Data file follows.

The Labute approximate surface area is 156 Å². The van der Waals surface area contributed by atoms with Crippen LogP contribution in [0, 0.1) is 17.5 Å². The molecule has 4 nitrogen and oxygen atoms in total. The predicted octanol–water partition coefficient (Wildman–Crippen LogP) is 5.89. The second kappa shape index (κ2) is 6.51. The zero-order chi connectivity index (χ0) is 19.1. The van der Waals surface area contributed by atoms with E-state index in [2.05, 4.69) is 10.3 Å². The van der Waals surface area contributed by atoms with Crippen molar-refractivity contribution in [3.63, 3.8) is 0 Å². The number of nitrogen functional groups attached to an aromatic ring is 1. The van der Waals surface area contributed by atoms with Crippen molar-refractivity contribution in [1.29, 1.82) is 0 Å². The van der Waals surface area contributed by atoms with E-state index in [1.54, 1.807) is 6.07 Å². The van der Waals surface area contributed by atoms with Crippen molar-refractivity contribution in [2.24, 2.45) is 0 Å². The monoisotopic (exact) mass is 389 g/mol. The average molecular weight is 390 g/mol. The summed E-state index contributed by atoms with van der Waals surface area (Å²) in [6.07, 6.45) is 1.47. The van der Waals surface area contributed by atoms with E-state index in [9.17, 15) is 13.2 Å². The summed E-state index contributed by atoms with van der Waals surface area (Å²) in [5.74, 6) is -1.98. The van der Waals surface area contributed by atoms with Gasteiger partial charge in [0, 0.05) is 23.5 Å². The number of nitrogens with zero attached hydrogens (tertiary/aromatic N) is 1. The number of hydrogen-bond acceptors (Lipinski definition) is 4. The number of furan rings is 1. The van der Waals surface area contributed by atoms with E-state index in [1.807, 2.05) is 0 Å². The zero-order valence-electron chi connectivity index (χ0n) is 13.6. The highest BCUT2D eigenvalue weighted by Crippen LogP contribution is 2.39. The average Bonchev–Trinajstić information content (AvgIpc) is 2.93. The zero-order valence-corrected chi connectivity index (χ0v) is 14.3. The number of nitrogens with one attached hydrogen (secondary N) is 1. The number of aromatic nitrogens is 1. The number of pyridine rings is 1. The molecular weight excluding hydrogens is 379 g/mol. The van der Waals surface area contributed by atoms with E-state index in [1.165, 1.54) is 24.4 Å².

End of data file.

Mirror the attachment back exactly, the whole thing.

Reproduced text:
The Labute approximate surface area is 156 Å². The van der Waals surface area contributed by atoms with Crippen LogP contribution in [0, 0.1) is 17.5 Å². The molecule has 4 nitrogen and oxygen atoms in total. The predicted octanol–water partition coefficient (Wildman–Crippen LogP) is 5.89. The second kappa shape index (κ2) is 6.51. The zero-order chi connectivity index (χ0) is 19.1. The van der Waals surface area contributed by atoms with E-state index in [2.05, 4.69) is 10.3 Å². The van der Waals surface area contributed by atoms with Crippen molar-refractivity contribution in [3.63, 3.8) is 0 Å². The number of nitrogen functional groups attached to an aromatic ring is 1. The van der Waals surface area contributed by atoms with Crippen molar-refractivity contribution in [1.29, 1.82) is 0 Å². The van der Waals surface area contributed by atoms with E-state index in [1.54, 1.807) is 6.07 Å². The van der Waals surface area contributed by atoms with Crippen molar-refractivity contribution in [2.24, 2.45) is 0 Å². The monoisotopic (exact) mass is 389 g/mol. The average molecular weight is 390 g/mol. The summed E-state index contributed by atoms with van der Waals surface area (Å²) in [6.07, 6.45) is 1.47. The van der Waals surface area contributed by atoms with E-state index in [9.17, 15) is 13.2 Å². The summed E-state index contributed by atoms with van der Waals surface area (Å²) in [5.74, 6) is -1.98. The van der Waals surface area contributed by atoms with Gasteiger partial charge in [0, 0.05) is 23.5 Å². The number of nitrogens with zero attached hydrogens (tertiary/aromatic N) is 1. The number of hydrogen-bond acceptors (Lipinski definition) is 4. The number of furan rings is 1. The van der Waals surface area contributed by atoms with E-state index in [1.807, 2.05) is 0 Å². The zero-order valence-electron chi connectivity index (χ0n) is 13.6. The highest BCUT2D eigenvalue weighted by Crippen LogP contribution is 2.39. The average Bonchev–Trinajstić information content (AvgIpc) is 2.93. The zero-order valence-corrected chi connectivity index (χ0v) is 14.3. The number of nitrogens with one attached hydrogen (secondary N) is 1. The number of aromatic nitrogens is 1. The number of pyridine rings is 1. The molecular weight excluding hydrogens is 379 g/mol. The van der Waals surface area contributed by atoms with E-state index in [1.165, 1.54) is 24.4 Å².